Technology has changed the way we speak to one another. If you’ve ever said “OMG!” out loud when faced with a surprising situation, you’ve already taken one step toward techno-talk. Abbreviations are one thing, but picture-words take it a step further. Emojis have taken the world by storm and there’s no stopping them.
The smile that started it all
Did you ever wonder if anything was left out during language translation? Everyone speaks so quickly, how do you know that someone didn’t forget a word or two? Chances are, in most situations, leaving out a simple a word won’t make too much of a difference in getting the point across. But sometimes, a misinterpreted word or two can make all of the difference; in fact, when it comes to misinterpreting an entire representation of who a person is, it can be a very big deal.
The Egyptians used hieroglyphics (pictures) to tell stories as far back as 3200 BC. But as time and technology passed and grew, someone took it further. Scott E. Fahlman, who was working at Carnegie Mellon in the early 1980s, figured out that by typing a colon, followed by a dash, and finished with a closed parenthesis, created a sideways smiley face. During use of the online bulletin boards available at that time, Fahlman made the suggestion that using this smiley face would keep the message boards light and imply that certain comments were made with sarcasm. The smiley face that gave birth to emojis far and wide was created on September 19, 1982.
Keepong up with the translations
The ever-popular “poo” emoji began as a good luck symbol, since the Japanese words for poo and luck sound similar.
Today, we have so many emojis it can be difficult to keep up with the translations. A black-and-white checkered flag might signify the start of something or the encouragement to keep going; a rainbow might mean happiness, the calm after the storm, or support of LGBT rights; and a face with tears streaming out of the closed eyes could mean overwhelming sadness or extreme happiness. The ever-popular “poo” emoji began as a good luck symbol, since the Japanese words for poo and luck sound similar. Now it can also mean that something nonsense, or indicate that something is cute and funny. This is where a good emoji translator would come in handy.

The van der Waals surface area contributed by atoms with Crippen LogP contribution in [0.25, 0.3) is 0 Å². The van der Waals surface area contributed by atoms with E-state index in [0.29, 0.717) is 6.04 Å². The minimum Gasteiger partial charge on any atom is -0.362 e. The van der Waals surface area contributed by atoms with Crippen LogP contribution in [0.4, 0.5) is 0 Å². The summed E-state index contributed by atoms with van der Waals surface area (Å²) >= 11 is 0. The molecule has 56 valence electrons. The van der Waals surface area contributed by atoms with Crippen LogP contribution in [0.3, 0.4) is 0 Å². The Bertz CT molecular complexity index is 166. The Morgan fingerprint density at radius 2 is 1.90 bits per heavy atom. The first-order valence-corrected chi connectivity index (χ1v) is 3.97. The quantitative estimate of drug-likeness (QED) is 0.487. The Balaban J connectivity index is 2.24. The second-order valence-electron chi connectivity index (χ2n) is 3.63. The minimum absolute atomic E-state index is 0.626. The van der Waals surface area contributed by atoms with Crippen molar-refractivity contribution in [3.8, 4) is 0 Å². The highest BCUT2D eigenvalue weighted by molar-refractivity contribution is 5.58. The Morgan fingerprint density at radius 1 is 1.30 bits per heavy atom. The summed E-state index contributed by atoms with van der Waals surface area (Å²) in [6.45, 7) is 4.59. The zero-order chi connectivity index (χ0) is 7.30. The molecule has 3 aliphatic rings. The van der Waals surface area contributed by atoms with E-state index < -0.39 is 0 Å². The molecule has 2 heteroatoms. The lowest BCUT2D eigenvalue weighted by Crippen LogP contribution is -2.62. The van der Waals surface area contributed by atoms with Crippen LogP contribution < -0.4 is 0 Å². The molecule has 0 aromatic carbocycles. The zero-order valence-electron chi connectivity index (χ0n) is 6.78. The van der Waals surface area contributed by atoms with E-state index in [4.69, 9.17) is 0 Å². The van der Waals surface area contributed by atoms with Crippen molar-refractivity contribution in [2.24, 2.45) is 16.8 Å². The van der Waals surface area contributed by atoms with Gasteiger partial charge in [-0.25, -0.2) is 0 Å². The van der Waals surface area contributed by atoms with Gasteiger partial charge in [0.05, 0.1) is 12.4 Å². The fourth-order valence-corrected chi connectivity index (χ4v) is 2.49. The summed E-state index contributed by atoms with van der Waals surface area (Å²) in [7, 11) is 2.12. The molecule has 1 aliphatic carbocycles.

The problem with emoji use is that some symbols are interchangeable and can be used in several ways by different people. What if you could hang out at the office all day explaining emojis to others and getting paid to do it? It might sound far-fetched, but there really are people whose job it is to translate emojis that are used in daily communication. In fact, a company in London recently advertised a position for an emoji translator. Though emoji is not an official language, many people use it to convey their feelings and thoughts, and translation of these feelings can really come in handy.
New job opportunities
As the use of emojis continues to grow, more positions like this could be available around the world. Being in on the ground floor of such an operation could open up a word of opportunity for the right person. That’s why a good translation company can help keep you up-to-date and aware of the latest expressions in technology. For expert guidance and more information on this topic, contact us. We’ll be Happy Emoji to help.